Graduate School of English And theatre Studies
THINC Lab, University of Guelph
May 25-26, 2022
From the global pandemic to activist protests such as #BLM, climate change, workers rights, and the uncovering of unmarked graves at former residential schools across Canada, the events of the past 18+ months have shown an urgent need and desire for new modes of life.
Faced with the struggles of the past 18+ months, many of us are searching for a "new normal" that prioritizes equality, community, kindness, and human rights over colonial-capitalism. Despite these ongoing struggles, we remain hopeful that a better world is possible and where our collectivity matters in producing change and liberation. We are searching for a utopic future while continuing to struggle within a colonial-capitalist system. Against this cultural backdrop, this conference is interested in examining and problematizing the concept of utopia. How might artists, authors, playwrights, and critics reconcile with or problematize the underlying utopic (or perfectly imperfect) nature of the arts, including their “lofty” utopian aspirations? How might they (perhaps reluctantly, complexly) come to terms with projects that envision an equitable future but are nonetheless ethereal or aesthetic? How might utopic variations of the ideal foreground real political praxis? Utopias is looking to embrace the contradictory nature of the utopic by calling for imperfect, incomplete, and unprofessional abstract abstracts - including (but not limited to) papers, experiments, performances, poetry, or visuals that complicate the complicated potential of utopia within the performing arts, literary arts, and beyond. REGISTER for UTOPIAS
WELCOME CEREMONY: Elder Mary Lou Smoke
Mary Lou Smoke was born singing! Her life began in Batchawana Bay, Ontario where she was raised beside beautiful Lake Superior. At the age of 15, her family moved to Toronto where she joined the school choir singing everything from opera to Broadway musicals. When Mary Lou was 18 years old, she took voice training from Art Snider at Sound Canada Recording Studio. This led to being asked to perform weekly at a Sunday gathering called The Boot Jamboree an event that featured Country and Western performers. Mary Lou’s mom Shirley once said that when her daughter began to sing “you could hear a pin drop!” She became the only permanent performer at the Boot Jamboree. In 1972 she was chosen to be Miss Native Toronto. She performed at many functions in the Toronto and Manitoulin Island area and was also invited to sing in Germany and The Netherlands in 1973.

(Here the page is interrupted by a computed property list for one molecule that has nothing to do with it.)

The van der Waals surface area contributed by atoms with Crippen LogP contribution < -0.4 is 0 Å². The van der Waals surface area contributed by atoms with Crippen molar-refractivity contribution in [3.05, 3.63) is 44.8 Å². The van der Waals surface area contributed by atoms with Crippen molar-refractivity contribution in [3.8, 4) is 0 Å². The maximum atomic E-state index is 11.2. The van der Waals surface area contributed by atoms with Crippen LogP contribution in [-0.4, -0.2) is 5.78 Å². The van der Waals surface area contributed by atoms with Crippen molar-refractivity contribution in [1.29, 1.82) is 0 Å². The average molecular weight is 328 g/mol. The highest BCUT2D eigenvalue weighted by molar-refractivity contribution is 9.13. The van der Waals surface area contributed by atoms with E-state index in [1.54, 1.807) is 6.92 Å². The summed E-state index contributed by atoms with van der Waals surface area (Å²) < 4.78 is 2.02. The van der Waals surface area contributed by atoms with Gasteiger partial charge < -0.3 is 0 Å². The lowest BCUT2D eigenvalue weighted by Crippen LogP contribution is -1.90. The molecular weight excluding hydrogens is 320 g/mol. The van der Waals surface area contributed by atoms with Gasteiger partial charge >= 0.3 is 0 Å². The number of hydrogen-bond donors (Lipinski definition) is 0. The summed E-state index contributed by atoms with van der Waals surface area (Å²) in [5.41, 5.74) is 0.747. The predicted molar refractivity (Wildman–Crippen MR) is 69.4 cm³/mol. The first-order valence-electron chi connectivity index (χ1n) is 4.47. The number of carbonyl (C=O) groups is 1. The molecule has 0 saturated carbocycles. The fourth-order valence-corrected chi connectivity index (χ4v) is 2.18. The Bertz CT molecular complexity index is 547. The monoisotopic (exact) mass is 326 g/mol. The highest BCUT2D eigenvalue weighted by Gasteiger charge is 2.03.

After that trip, she began singing with a musical group called “Miigwetch” (which means thank you in the Anishinawbe language). The band was formed by her mom, with Mary Lou on the lead vocals. Up until this time, Mary Lou didn’t know about the culture and traditions of her people and was thirsty for knowledge about her Indigenous identity. There was little information available at home because her mom had attended residential school. Travelling with the band gave Mary Lou an opportunity to meet many Indigenous people across Ontario while the group played the circuit from Toronto to Sault Ste. Marie playing at many night clubs along the way. It was while on this trip that one of the band members injured their arm - so a replacement musician had to be brought in to help finish the tour. After this trip Mary Lou decided to become more independent and learned how to play the guitar so she could accompany herself. Her mom had bought her the Buffy Ste. Marie song book and she began her solo career. In 1976 she was one of the Indigenous performers at the Olympics singing songs that she wrote and some songs that were written by Buffy Ste. Marie.
Mary Lou met her husband Dan in the early 1970s in Toronto and they moved their little family to London in 1977. In 1990, during the Oka Crisis people in London were stopping the Smokes on the street seeking their opinion on what was happening in Quebec. During this time nobody asked the Native people what their side of the story was. All media outlets were sharing one sided information that was produced and distributed by bulletins written and issued by the police or the governments. (Provincial and Federal). In 1990 they were offered a 10 minute spot on an established radio program at CHRW - Radio Western. The show was called "Greenwaves, hosted by Jeremy Price. They have been broadcasting weekly since then on their radio showis called "Smoke Signals" (Sunday nights from 6:30 - 8:00 p.m.). In 1998 they were approached by the local tv station to produce and provide weekly commentary about Indigenous issues. They had an audience of about 8 million viewers. This relationship lasted for 20 years. In 2006 they were asked to teach a media course at Western University which they eagerly agreed to. It was for the Faculty of Information Media Studies, (FIMSD). It was called "The Representation of Indigenous Issues in the Mainstream Media, the Alternative Media and the Social Media. This led them to teaching a second course about Indigenous spirituality at Brescia University College. They began teaching this course in 2009 and completed teaching it in 2016. It was called "An Introduction to Indigenous Spirituality in the Great Lakes Watershed."
In 2013 Mary Lou became a “Woman of Distinction” which is a fundraiser for the Local YMCA. In 2019 Mary Lou received “The Lifetime Achievement Award” from the Forest City London Music Awards and in 2020 Mary Lou and Dan received the Peace Award which is a fundraising event that honours people who live their lives according to the Seven Grandfather Teachings which are Courage, Honesty, Respect, Love, Humility, Wisdom, and Truth. The Smokes received their award in the category of Wisdom.
is Professor of Black Diaspora Cultural Studies in the Women and Gender Studies Institute; and a member of the Graduate Program at the Institute of Cinema Studies at the University of Toronto. From 2002-2007 Rinaldo held the Canada Research Chair of Social Justice and Cultural Studies at OISE.